The Colorado Supreme Court has overturned Black Hawk's ban on riding bicycles, ruling that bicycles are a matter of state and local concern.
The court ruled Monday the town can pass traffic regulations, but said they must comply with state laws that require any municipal bike prohibition provide an available alternate path within 450 feet.
Nov. 9th, 2012 the Colorado Supreme Court heard oral arguments from the case against Black Hawk for banning bikes. You can hear the 60 minute oral discussion (30 minutes for both sides) and you can read what Bicycle Retailer had to say.
Listen to the oral arguments in the Colorado Supreme Court
From Bicycle Retailer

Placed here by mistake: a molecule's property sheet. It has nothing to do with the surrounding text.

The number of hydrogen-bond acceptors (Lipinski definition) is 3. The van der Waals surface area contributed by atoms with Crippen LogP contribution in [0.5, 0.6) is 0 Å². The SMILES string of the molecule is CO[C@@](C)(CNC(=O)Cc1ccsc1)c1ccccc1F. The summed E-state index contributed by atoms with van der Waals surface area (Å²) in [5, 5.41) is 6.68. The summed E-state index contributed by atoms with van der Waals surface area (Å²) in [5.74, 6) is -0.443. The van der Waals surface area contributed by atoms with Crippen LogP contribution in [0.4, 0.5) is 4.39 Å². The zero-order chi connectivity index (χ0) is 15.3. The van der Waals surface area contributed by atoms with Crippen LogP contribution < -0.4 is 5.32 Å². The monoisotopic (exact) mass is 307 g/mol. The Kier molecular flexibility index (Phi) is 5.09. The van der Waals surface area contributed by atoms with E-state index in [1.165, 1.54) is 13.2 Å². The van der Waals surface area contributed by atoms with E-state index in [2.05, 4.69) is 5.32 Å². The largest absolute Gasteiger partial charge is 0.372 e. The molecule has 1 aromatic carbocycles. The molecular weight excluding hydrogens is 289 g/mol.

When a local law conflicts with the state’s and affects non-local residents, the state law must take precedence, Paul Schwartz, the lawyer for the cyclists, told the court's seven justices.
A Colorado law says municipalities can’t ban cycling on local roads unless there is an alternate route within 450 feet.
Thus the Black Hawk bike ban is “the poster child” for the kind of local law that conflicts with state law and affects nonresidents, Schwartz said.
"You decided that bikes weren’t compatible with Black Hawk’s economic model ..." — Justice Gregory Hobbs
Justice Gregory Hobbs questioned Schwartz on whether that meant Black Hawk had to build “some expensive route” to accommodate cyclists.